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All or Nothing: Dallas Cowboys is all about Jerry Jones

So, it’s about nothing

NFL: NFL Owners Meetings Catalina Fragoso-USA TODAY Sports

The Dallas Cowboys exist in part to play football, and in part to promote and sell the Cowboys brand. Cowboys owner, general manager, reptilian-like wannabe overlord of the NFL, and tone deaf attention whore Jerry Jones always finds a way to work his team into anything that can enhance the Cowboys brand that has nothing to do with winning football games. The second season of Hard Knocks featured the Cowboys, the show then went on hiatus for five years, and second season of reborn Hard Knocks was once again the Cowboys. The NFL Draft traveling circus was such a huge hit in Chicago and Philadelphia that Jones pitched a fit to the league to host it this year. Two years ago Amazon debuted its own version of Hard Knocks, All or Nothing, for 2017 it followed the Dallas Cowboys. It was inevitable.

As an Eagles fan, the primary reason to watch this show is that the Eagles won the Super Bowl while the Cowboys failed to participate in the playoffs. The schadenfreude of an inside look at the Cowboys season spinning out of control was so enticing that my wife, who enjoys watching the Cowboys lose almost as much as I do, enthusiastically agreed to watch and contribute some MST3K-style riffs.

However, All or Nothing, like the Cowboys season, “came up short, just like Zeke’s t-shirt.” says the wife. Because All or Nothing isn’t a show about the Dallas Cowboys. It’s a show about Jerry Jones. The players and coaches exist on the periphery, and some of it is interesting.

Before you ask, let’s get it out of the way early: Jason Garrett is shown clapping on the sideline 53 times.

Wife: “I think Eli is getting sacked more than Jason Garrett is clapping in this game. Oh there’s another one. For both.”

Ezekiel Elliott, bless his heart, appears to think the Dez Bryant/Josh Norman lame trash talking commercials are real. Dez Bryant is Dez Bryant: a petulant child. The only person shown actually coaching the defense is Sean Lee and his painfully crisp farmer’s tan. To prepare for the Rams, Rod Marinelli shows his players footage of humans being tossed around by a bull, a gator, a camel, and a bale of hay. The Rams offense then throws around the Cowboys defense. Rapper Cole Beasley’s side gig as a football player is barely shown. David Irving’s daughter is a scene stealer and Alfred Morris, his 1991 Mazda 626, and his impression of running back coach Gary Brown are good scenes away from the field. Meanwhile Dak Prescott gets very little screen time. It’s possible Jason Garrett has more on screen passing attempts than Prescott.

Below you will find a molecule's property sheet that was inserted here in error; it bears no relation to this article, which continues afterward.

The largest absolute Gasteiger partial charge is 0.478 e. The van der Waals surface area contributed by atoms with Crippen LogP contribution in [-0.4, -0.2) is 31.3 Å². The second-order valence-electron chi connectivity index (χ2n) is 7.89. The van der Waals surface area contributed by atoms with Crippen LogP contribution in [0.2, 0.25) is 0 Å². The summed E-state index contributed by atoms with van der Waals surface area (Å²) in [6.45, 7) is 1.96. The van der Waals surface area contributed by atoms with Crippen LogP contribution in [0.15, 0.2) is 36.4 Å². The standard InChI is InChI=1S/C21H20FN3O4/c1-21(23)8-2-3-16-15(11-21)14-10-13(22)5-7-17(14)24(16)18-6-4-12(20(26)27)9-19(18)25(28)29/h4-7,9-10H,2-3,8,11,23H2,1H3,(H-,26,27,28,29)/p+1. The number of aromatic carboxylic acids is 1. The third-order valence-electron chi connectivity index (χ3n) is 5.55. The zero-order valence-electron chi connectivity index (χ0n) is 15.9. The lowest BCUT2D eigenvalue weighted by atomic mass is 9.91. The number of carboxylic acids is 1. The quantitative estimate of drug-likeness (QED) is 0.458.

As for Garrett, little in the series dispels the notion that he is not Jerry Jones’s puppet. After their Week 2 blowout loss to the Broncos and their Thanksgiving Day loss to the Chargers, we hear but are not shown Jerry Jones, not Garrett, chew out the team. A meeting of Garrett’s coaches can’t start until Jones is reached on speaker phone.

When Garrett is allowed to pretend to coach, it’s unintentionally embarrassing. Not until the second episode do we even see practice footage, the wife wonders “is this a montage of Jason Garrett possibly motivating somebody?” His post-game speech following the Week 3 win over the Cardinals is met with the enthusiasm of waiting in line at the pharmacy. After the playoff eliminating loss to the Seahawks in Week 16, someone is seen eating a banana while Garrett addresses his team. Preparing for the first Eagles game, Garrett chews out his scout team for a bad day of practice. After he leaves, Orlando Scandrick, who comes off quite well throughout the series, then address the players with more energy, and they respond better.

But these are all sideshows to the main event of Jerry Jones and his family.

The very first scene sets the stage, literally, as we get a short behind the scenes look at Jones’ introduction into the Hall of Fame. Throughout the series, which is supposed to be a candid look at everyone on and off the field, we are shown multiple meetings of Cowboys executives consisting of only Jones family members that are obviously and painfully staged.

Wife: “Is there anyone from outside the Jones family that works for the Cowboys?”

Me: “Even Donald doesn’t let Tiffany do anything.”

We are also shown multiple scenes of Jerry Jones’ grandson John Stephen Jones playing football “of course he goes to Highland Park” says the wife, who spent the plurality of her childhood in Dallas. In one episode, presumably to show him what good football looks like, Dak Prescott hangs out with the team during practice. In another, the Jones clan are mesmerized by a hot dog bun during a game. The day after Thanksgiving, the Jones grandson throws a perfect bomb for a touchdown in a playoff game route in Cowboys Stadium, which was perhaps the best throw made in the show. Finally, we’re treated to an actual good football game as Jones leads his team from behind to win the state championship.

Jerry Jones is constantly shown in his helicopter. If it was possible to refuel in mid-air, he’d never touch the ground, like John Hurt in Contact. Midway through the season Dak Prescott and La’el Collins go fishing and see a helicopter in the distance, they joke that Jerry is on it.

That one scene pretty much sums up the show: Jerry Jones is everywhere. That’s both an endorsement to watch it, and a reason to never watch it.

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